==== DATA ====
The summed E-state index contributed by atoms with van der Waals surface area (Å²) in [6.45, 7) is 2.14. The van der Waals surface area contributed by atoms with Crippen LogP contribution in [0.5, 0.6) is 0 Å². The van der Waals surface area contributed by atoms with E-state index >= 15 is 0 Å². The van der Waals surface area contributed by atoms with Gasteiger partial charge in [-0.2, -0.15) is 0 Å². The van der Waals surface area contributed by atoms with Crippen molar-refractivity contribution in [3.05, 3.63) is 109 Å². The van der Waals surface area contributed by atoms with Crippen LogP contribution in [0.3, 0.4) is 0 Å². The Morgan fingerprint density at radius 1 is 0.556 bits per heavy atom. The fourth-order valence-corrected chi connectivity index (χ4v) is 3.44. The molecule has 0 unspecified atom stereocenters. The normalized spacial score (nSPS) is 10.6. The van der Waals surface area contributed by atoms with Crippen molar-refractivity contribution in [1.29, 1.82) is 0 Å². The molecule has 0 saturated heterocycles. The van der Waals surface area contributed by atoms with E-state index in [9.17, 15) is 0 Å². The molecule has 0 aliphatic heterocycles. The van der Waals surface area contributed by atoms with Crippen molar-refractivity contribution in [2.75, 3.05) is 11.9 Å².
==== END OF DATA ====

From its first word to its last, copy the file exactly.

The summed E-state index contributed by atoms with van der Waals surface area (Å²) in [6.45, 7) is 2.14. The van der Waals surface area contributed by atoms with Crippen LogP contribution in [0.5, 0.6) is 0 Å². The van der Waals surface area contributed by atoms with E-state index >= 15 is 0 Å². The van der Waals surface area contributed by atoms with Gasteiger partial charge in [-0.2, -0.15) is 0 Å². The van der Waals surface area contributed by atoms with Crippen molar-refractivity contribution in [3.05, 3.63) is 109 Å². The van der Waals surface area contributed by atoms with Crippen LogP contribution in [0.3, 0.4) is 0 Å². The Morgan fingerprint density at radius 1 is 0.556 bits per heavy atom. The fourth-order valence-corrected chi connectivity index (χ4v) is 3.44. The molecule has 0 unspecified atom stereocenters. The normalized spacial score (nSPS) is 10.6. The van der Waals surface area contributed by atoms with Crippen molar-refractivity contribution in [1.29, 1.82) is 0 Å². The molecule has 0 saturated heterocycles. The van der Waals surface area contributed by atoms with E-state index in [9.17, 15) is 0 Å². The molecule has 0 aliphatic heterocycles. The van der Waals surface area contributed by atoms with Crippen molar-refractivity contribution in [2.75, 3.05) is 11.9 Å².